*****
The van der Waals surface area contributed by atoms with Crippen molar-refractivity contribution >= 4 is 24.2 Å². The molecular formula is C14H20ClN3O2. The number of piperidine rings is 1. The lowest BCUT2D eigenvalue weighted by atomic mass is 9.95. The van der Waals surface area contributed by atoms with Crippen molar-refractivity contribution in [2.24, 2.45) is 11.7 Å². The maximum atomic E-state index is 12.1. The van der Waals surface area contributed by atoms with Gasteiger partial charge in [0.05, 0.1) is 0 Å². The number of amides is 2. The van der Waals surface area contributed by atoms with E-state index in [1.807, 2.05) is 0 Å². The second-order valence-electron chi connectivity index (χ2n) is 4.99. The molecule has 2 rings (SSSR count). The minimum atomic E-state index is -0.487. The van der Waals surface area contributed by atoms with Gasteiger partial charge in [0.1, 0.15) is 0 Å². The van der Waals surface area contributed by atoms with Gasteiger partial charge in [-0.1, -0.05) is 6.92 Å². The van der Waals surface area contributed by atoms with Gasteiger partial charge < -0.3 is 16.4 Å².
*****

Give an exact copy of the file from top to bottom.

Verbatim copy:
The van der Waals surface area contributed by atoms with Crippen molar-refractivity contribution >= 4 is 24.2 Å². The molecular formula is C14H20ClN3O2. The number of piperidine rings is 1. The lowest BCUT2D eigenvalue weighted by atomic mass is 9.95. The van der Waals surface area contributed by atoms with Crippen molar-refractivity contribution in [2.24, 2.45) is 11.7 Å². The maximum atomic E-state index is 12.1. The van der Waals surface area contributed by atoms with Gasteiger partial charge in [0.05, 0.1) is 0 Å². The number of amides is 2. The van der Waals surface area contributed by atoms with E-state index in [1.807, 2.05) is 0 Å². The second-order valence-electron chi connectivity index (χ2n) is 4.99. The molecule has 2 rings (SSSR count). The minimum atomic E-state index is -0.487. The van der Waals surface area contributed by atoms with Gasteiger partial charge in [0.1, 0.15) is 0 Å². The van der Waals surface area contributed by atoms with Gasteiger partial charge in [-0.1, -0.05) is 6.92 Å². The van der Waals surface area contributed by atoms with Gasteiger partial charge < -0.3 is 16.4 Å².